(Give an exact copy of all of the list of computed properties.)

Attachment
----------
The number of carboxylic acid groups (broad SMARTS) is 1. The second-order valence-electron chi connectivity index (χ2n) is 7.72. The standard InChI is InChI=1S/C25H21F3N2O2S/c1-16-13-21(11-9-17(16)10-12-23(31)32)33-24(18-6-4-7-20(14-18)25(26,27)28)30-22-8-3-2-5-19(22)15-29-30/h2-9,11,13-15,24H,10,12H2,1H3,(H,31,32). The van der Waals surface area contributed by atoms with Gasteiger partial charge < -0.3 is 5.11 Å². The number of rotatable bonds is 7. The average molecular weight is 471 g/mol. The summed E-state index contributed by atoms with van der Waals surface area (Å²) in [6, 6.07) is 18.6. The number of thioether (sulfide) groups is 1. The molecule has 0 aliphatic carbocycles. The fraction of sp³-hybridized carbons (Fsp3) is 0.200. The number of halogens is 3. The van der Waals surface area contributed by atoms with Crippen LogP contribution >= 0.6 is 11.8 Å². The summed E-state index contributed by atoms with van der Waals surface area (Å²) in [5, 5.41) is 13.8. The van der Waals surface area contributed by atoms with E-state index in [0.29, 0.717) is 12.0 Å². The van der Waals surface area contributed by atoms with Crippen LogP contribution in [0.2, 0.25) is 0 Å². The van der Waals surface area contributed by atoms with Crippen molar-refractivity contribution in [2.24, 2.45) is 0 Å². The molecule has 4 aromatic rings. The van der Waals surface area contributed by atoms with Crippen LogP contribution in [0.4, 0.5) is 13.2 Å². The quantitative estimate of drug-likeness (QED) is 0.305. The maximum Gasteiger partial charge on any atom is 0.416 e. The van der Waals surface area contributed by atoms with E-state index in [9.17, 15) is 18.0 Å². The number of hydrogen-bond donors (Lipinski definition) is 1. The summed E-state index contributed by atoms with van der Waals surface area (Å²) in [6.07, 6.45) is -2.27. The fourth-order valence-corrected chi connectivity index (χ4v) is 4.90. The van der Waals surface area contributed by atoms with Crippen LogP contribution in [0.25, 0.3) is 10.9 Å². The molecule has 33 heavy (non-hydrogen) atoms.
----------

The number of carboxylic acid groups (broad SMARTS) is 1. The second-order valence-electron chi connectivity index (χ2n) is 7.72. The standard InChI is InChI=1S/C25H21F3N2O2S/c1-16-13-21(11-9-17(16)10-12-23(31)32)33-24(18-6-4-7-20(14-18)25(26,27)28)30-22-8-3-2-5-19(22)15-29-30/h2-9,11,13-15,24H,10,12H2,1H3,(H,31,32). The van der Waals surface area contributed by atoms with Gasteiger partial charge < -0.3 is 5.11 Å². The number of rotatable bonds is 7. The average molecular weight is 471 g/mol. The summed E-state index contributed by atoms with van der Waals surface area (Å²) in [6, 6.07) is 18.6. The number of thioether (sulfide) groups is 1. The molecule has 0 aliphatic carbocycles. The fraction of sp³-hybridized carbons (Fsp3) is 0.200. The number of halogens is 3. The van der Waals surface area contributed by atoms with Crippen LogP contribution >= 0.6 is 11.8 Å². The summed E-state index contributed by atoms with van der Waals surface area (Å²) in [5, 5.41) is 13.8. The van der Waals surface area contributed by atoms with E-state index in [0.29, 0.717) is 12.0 Å². The van der Waals surface area contributed by atoms with Crippen LogP contribution in [0.2, 0.25) is 0 Å². The van der Waals surface area contributed by atoms with Crippen molar-refractivity contribution in [2.24, 2.45) is 0 Å². The molecule has 4 aromatic rings. The van der Waals surface area contributed by atoms with Crippen LogP contribution in [0.4, 0.5) is 13.2 Å². The quantitative estimate of drug-likeness (QED) is 0.305. The maximum Gasteiger partial charge on any atom is 0.416 e. The van der Waals surface area contributed by atoms with E-state index in [9.17, 15) is 18.0 Å². The number of hydrogen-bond donors (Lipinski definition) is 1. The summed E-state index contributed by atoms with van der Waals surface area (Å²) in [6.07, 6.45) is -2.27. The fourth-order valence-corrected chi connectivity index (χ4v) is 4.90. The van der Waals surface area contributed by atoms with Crippen LogP contribution in [0.25, 0.3) is 10.9 Å². The molecule has 33 heavy (non-hydrogen) atoms.